To get this out of the way up front, I think many of these stories in Davy Rothbart’s collection of essays are a tad bit exaggerated at best, certainly not a first for non-fiction writing (see James Frey, JT LeRoy, Margaret Seltzer and a slew of other recent authors). But that doesn’t take away from the fact that Rothbart is a fantastic storyteller and My Heart is an Idiot is entertaining from page one and keeps the momentum all the way to the final essay. Rothbart is probably best known as the creator of Found magazine, a periodical that collects and publishes found notes, lists and other orphaned scraps of writing sent in from across the country.
As billed in the title, these stories primarily focus on the author’s ill-fated romances, from falling in love with and agreeing to road trip across the southwest with a girl he’s never met before to carrying on a months-long romance with a voice that started out as simply a random dirty call (to the author, not from him). But some of the most compelling stories in My Herat is an Idiot have nothing to do with Rothbart’s romantic blunders, like The Strongest Man in the World. One of the book’s longer essays, it focuses on a relationship the author started with a sometime contributor to his magazine, a young man from the Midwest who ended up in prison convicted of killing his best friend’s girlfriend, a conviction that Rothbart uncovers is scarred with plenty of unanswered questions and highly dubious claims from the prosecution.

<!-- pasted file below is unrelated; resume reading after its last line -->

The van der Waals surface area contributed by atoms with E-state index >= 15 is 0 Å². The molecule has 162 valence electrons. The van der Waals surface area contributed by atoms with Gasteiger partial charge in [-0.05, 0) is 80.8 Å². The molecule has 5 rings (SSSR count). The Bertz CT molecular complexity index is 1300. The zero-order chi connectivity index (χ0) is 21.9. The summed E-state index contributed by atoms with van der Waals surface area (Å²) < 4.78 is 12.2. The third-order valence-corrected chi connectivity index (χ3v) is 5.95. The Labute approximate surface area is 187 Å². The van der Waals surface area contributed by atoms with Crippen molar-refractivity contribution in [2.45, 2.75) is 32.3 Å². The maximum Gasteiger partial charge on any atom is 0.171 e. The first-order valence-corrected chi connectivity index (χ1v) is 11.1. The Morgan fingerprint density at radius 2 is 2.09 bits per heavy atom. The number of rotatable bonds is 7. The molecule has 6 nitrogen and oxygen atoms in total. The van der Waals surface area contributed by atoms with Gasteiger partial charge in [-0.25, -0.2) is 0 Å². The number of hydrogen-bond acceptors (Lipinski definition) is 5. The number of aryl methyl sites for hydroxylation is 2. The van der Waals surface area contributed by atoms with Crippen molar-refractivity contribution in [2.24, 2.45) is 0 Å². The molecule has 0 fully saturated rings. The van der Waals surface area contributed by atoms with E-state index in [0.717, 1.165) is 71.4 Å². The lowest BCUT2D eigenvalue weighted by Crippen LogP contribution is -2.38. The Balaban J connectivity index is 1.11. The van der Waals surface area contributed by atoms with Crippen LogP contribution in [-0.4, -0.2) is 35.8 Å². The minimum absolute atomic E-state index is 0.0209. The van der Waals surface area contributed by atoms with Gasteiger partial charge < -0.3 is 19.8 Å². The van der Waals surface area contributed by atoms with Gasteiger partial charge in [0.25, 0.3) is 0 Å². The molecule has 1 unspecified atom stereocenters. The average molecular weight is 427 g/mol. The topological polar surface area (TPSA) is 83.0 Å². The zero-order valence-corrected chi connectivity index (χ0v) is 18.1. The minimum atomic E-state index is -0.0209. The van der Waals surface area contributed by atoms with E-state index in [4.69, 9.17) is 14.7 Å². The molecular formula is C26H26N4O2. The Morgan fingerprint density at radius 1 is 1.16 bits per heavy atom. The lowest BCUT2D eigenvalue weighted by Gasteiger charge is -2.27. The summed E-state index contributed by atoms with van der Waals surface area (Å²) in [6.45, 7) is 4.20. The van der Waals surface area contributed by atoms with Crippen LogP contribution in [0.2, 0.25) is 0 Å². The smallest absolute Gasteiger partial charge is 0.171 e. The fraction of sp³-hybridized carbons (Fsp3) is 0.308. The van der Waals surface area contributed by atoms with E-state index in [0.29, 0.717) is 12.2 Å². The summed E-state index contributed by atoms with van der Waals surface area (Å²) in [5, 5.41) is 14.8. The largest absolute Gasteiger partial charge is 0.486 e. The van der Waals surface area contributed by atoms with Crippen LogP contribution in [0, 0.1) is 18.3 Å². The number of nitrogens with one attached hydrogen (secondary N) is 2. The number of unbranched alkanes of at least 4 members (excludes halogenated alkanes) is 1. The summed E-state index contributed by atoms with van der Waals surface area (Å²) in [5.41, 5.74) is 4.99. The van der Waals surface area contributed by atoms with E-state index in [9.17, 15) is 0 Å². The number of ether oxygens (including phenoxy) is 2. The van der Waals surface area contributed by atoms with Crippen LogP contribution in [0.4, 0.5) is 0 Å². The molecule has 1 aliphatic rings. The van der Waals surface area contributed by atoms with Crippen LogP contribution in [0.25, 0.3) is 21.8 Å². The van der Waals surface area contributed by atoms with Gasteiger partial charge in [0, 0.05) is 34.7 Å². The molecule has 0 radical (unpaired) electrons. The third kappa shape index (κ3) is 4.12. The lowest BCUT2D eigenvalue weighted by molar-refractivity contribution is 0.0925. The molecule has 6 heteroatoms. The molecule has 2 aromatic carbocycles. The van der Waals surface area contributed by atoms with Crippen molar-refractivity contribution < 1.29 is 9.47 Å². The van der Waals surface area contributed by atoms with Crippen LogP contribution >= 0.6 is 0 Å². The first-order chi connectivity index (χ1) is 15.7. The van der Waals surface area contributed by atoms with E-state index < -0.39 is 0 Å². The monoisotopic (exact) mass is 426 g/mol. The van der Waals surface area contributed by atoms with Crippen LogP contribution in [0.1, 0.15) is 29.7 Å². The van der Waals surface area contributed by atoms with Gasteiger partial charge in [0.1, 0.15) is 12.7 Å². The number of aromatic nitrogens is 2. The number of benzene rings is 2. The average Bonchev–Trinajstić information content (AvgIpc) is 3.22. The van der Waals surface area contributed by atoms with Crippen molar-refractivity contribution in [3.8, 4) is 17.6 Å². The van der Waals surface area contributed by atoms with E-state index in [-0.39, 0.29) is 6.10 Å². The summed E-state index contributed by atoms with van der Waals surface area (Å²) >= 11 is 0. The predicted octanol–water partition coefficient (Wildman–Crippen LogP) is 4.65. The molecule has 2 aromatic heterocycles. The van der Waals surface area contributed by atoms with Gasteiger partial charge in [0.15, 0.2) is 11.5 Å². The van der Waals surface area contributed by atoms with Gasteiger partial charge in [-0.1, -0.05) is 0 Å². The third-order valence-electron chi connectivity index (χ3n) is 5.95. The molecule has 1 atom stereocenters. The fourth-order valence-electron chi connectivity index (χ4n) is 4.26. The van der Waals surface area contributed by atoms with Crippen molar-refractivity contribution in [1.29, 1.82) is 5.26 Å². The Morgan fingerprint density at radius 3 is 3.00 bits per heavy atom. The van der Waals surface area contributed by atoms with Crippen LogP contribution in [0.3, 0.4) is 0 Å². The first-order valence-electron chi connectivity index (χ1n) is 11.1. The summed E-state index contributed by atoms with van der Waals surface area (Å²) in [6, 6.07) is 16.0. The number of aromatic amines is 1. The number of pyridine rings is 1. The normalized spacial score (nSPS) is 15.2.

Whether some of the stories in this collection actually happened to the author as he details them may be in question (at least by me), but the book is still highly entertaining. There is hardly a dull essay in the batch.